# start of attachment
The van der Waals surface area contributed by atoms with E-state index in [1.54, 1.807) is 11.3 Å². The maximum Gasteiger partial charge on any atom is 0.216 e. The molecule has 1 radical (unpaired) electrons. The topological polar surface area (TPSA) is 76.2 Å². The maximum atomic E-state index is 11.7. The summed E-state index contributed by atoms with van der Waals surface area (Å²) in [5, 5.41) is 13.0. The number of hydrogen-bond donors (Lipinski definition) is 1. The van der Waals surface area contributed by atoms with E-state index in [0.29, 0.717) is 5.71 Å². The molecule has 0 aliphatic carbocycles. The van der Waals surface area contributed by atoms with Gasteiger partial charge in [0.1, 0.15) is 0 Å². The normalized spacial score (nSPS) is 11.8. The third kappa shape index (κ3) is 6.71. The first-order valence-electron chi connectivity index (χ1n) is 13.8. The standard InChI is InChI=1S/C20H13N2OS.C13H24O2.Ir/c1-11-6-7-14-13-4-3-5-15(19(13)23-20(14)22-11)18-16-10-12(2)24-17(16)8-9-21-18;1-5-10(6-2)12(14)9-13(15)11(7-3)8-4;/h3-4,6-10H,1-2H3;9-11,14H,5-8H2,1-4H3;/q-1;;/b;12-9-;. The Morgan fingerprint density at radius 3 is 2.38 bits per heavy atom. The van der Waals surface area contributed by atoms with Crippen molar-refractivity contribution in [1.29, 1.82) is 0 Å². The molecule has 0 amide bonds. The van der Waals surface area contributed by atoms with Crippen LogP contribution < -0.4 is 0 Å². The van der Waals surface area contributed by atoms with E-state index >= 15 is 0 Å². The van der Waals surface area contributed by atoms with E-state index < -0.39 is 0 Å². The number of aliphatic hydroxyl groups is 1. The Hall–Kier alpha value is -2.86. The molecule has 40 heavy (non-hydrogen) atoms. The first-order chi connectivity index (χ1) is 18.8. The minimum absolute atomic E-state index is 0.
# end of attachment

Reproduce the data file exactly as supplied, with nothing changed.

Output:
The van der Waals surface area contributed by atoms with E-state index in [1.54, 1.807) is 11.3 Å². The maximum Gasteiger partial charge on any atom is 0.216 e. The molecule has 1 radical (unpaired) electrons. The topological polar surface area (TPSA) is 76.2 Å². The maximum atomic E-state index is 11.7. The summed E-state index contributed by atoms with van der Waals surface area (Å²) in [5, 5.41) is 13.0. The number of hydrogen-bond donors (Lipinski definition) is 1. The van der Waals surface area contributed by atoms with E-state index in [0.29, 0.717) is 5.71 Å². The molecule has 0 aliphatic carbocycles. The van der Waals surface area contributed by atoms with Gasteiger partial charge in [0.1, 0.15) is 0 Å². The normalized spacial score (nSPS) is 11.8. The third kappa shape index (κ3) is 6.71. The first-order valence-electron chi connectivity index (χ1n) is 13.8. The standard InChI is InChI=1S/C20H13N2OS.C13H24O2.Ir/c1-11-6-7-14-13-4-3-5-15(19(13)23-20(14)22-11)18-16-10-12(2)24-17(16)8-9-21-18;1-5-10(6-2)12(14)9-13(15)11(7-3)8-4;/h3-4,6-10H,1-2H3;9-11,14H,5-8H2,1-4H3;/q-1;;/b;12-9-;. The Morgan fingerprint density at radius 3 is 2.38 bits per heavy atom. The van der Waals surface area contributed by atoms with Crippen molar-refractivity contribution in [1.29, 1.82) is 0 Å². The molecule has 0 amide bonds. The van der Waals surface area contributed by atoms with Crippen LogP contribution < -0.4 is 0 Å². The van der Waals surface area contributed by atoms with E-state index >= 15 is 0 Å². The van der Waals surface area contributed by atoms with E-state index < -0.39 is 0 Å². The number of aliphatic hydroxyl groups is 1. The Hall–Kier alpha value is -2.86. The molecule has 40 heavy (non-hydrogen) atoms. The first-order chi connectivity index (χ1) is 18.8. The minimum absolute atomic E-state index is 0.